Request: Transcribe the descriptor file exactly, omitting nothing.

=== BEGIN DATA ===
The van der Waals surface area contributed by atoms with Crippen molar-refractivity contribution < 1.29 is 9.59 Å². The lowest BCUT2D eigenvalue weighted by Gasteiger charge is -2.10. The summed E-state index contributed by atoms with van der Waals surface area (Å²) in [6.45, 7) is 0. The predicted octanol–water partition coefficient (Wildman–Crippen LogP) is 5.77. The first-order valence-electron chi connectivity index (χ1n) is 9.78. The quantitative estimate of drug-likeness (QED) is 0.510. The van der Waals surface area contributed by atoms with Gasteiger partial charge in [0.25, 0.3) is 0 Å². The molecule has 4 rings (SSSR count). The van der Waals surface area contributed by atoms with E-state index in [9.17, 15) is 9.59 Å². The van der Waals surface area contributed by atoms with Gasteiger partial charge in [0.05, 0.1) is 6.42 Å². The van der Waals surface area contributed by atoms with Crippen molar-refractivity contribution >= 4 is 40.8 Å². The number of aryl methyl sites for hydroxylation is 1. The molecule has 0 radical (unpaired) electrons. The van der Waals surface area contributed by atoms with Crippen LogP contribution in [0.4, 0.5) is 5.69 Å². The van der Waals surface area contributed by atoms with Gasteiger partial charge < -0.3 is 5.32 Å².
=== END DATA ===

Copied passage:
The van der Waals surface area contributed by atoms with Crippen molar-refractivity contribution < 1.29 is 9.59 Å². The lowest BCUT2D eigenvalue weighted by Gasteiger charge is -2.10. The summed E-state index contributed by atoms with van der Waals surface area (Å²) in [6.45, 7) is 0. The predicted octanol–water partition coefficient (Wildman–Crippen LogP) is 5.77. The first-order valence-electron chi connectivity index (χ1n) is 9.78. The quantitative estimate of drug-likeness (QED) is 0.510. The van der Waals surface area contributed by atoms with Gasteiger partial charge in [0.25, 0.3) is 0 Å². The molecule has 4 rings (SSSR count). The van der Waals surface area contributed by atoms with E-state index in [9.17, 15) is 9.59 Å². The van der Waals surface area contributed by atoms with Gasteiger partial charge in [0.05, 0.1) is 6.42 Å². The van der Waals surface area contributed by atoms with Crippen molar-refractivity contribution >= 4 is 40.8 Å². The number of aryl methyl sites for hydroxylation is 1. The molecule has 0 radical (unpaired) electrons. The van der Waals surface area contributed by atoms with Crippen LogP contribution in [0.4, 0.5) is 5.69 Å². The van der Waals surface area contributed by atoms with Gasteiger partial charge < -0.3 is 5.32 Å².